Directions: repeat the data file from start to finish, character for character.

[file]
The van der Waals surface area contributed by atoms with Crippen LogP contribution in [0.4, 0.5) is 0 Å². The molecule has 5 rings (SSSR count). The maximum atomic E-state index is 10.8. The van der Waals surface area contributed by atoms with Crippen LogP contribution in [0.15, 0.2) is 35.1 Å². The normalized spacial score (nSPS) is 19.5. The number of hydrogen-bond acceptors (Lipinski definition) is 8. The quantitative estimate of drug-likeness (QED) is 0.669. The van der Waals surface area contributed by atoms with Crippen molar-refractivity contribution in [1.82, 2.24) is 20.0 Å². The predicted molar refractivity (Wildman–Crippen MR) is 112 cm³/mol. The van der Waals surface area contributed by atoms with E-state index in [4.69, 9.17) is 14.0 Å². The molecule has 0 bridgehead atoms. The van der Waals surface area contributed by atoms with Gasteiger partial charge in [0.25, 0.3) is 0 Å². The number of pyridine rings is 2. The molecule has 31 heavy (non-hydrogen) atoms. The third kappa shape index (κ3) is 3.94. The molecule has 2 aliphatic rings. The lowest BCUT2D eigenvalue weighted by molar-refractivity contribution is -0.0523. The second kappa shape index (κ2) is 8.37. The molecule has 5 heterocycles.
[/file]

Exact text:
The van der Waals surface area contributed by atoms with Crippen LogP contribution in [0.4, 0.5) is 0 Å². The molecule has 5 rings (SSSR count). The maximum atomic E-state index is 10.8. The van der Waals surface area contributed by atoms with Crippen LogP contribution in [0.15, 0.2) is 35.1 Å². The normalized spacial score (nSPS) is 19.5. The number of hydrogen-bond acceptors (Lipinski definition) is 8. The quantitative estimate of drug-likeness (QED) is 0.669. The van der Waals surface area contributed by atoms with Crippen molar-refractivity contribution in [1.82, 2.24) is 20.0 Å². The predicted molar refractivity (Wildman–Crippen MR) is 112 cm³/mol. The van der Waals surface area contributed by atoms with E-state index in [4.69, 9.17) is 14.0 Å². The molecule has 0 bridgehead atoms. The van der Waals surface area contributed by atoms with Gasteiger partial charge in [0.25, 0.3) is 0 Å². The number of pyridine rings is 2. The molecule has 31 heavy (non-hydrogen) atoms. The third kappa shape index (κ3) is 3.94. The molecule has 2 aliphatic rings. The lowest BCUT2D eigenvalue weighted by molar-refractivity contribution is -0.0523. The second kappa shape index (κ2) is 8.37. The molecule has 5 heterocycles.